bulletThis is early morning activity. Get everyone into the blind an hour before sunrise. Make sure a bathroom break is allowed as close to the time you enter the blind as possible. Clients should understand they may be there for at least two and possibly three hours so that booming chickens are not disturbed. Sometimes leks have visitation from hawks or coyotes which causes the birds to disperse naturally and these are excellent times for clients to exit the blind if they have had enough of the adventure by then.
bulletConsider secondary activities or satellite nature sites. This could involve a visit to a nearby prairie dog town after watching the prairie chickens. Or it could involve a walk through other habitats to view wildflowers or other wildlife. Developing the potential for other features and activities will create other possibilities for value-added profit and also increase your flexibility in case of a change in the weather. Farming and/or ranching activities may be part of the mix too.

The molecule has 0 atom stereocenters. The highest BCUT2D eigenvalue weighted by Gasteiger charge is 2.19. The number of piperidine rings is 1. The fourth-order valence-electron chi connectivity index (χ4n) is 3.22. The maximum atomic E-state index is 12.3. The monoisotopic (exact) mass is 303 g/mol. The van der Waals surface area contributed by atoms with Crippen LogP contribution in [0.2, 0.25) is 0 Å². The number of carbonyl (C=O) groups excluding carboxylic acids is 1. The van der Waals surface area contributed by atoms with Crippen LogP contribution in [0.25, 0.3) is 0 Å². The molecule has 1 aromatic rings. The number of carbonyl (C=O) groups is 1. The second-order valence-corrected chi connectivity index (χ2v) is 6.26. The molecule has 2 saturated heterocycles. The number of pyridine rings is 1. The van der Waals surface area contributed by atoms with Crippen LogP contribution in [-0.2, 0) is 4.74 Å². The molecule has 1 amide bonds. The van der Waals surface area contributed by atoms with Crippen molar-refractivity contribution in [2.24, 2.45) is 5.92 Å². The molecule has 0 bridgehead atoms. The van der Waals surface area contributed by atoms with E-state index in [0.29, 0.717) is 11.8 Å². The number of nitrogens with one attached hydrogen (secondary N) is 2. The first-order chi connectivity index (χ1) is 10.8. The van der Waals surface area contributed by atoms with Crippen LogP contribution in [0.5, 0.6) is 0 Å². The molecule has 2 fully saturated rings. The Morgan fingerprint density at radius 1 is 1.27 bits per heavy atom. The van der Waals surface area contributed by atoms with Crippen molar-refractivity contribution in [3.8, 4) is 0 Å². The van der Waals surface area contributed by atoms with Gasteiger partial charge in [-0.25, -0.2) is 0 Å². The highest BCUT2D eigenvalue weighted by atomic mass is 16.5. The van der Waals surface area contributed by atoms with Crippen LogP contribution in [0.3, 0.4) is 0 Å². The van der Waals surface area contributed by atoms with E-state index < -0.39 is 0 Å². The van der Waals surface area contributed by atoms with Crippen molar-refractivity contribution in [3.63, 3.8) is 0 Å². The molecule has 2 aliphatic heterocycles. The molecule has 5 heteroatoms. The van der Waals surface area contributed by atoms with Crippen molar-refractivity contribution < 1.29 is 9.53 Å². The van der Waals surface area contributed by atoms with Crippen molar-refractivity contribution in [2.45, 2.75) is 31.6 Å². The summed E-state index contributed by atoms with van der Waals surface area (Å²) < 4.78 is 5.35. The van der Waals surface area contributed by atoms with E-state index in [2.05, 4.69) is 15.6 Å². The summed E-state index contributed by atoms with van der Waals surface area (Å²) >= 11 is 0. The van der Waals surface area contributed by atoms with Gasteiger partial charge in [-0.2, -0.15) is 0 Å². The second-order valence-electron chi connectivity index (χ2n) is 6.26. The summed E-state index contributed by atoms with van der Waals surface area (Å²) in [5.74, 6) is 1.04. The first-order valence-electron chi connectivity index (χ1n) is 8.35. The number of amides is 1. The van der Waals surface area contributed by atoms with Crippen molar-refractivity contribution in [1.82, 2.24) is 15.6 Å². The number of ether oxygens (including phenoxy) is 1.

Regal Fritillaries on Butterfly Milkweed
Regal Fritillaries on Butterfly Milkweed
Photo by Pete Janzen

Scenario 2: Wetland and Wildflower Wonder

Fortunate is the farmer or small town that has a local wetland. This can be turned into a wildlife viewing destination and cash in the pocket. Duck hunters certainly know the values of wetlands, but the landowner can also take advantage of birders who love watching the wildlife of the marsh. Combined with the other natural features of the area such as the local wildflowers, and you have an excellent offering of nature�s desserts for the hungry nature tourist.

A playa or wetland in an otherwise dry part of the state will be a tremendous draw for birds and other wildlife. Other established wetlands can be major stopovers for migrating birds. Here are some things to consider for this venue:

bulletA blind set up on the edge of a marsh similar to that recommended for prairie chickens will add tremendously to the value of the viewing experience. A boardwalk to a blind built over the wetland is even more attractive but certainly is more costly to develop.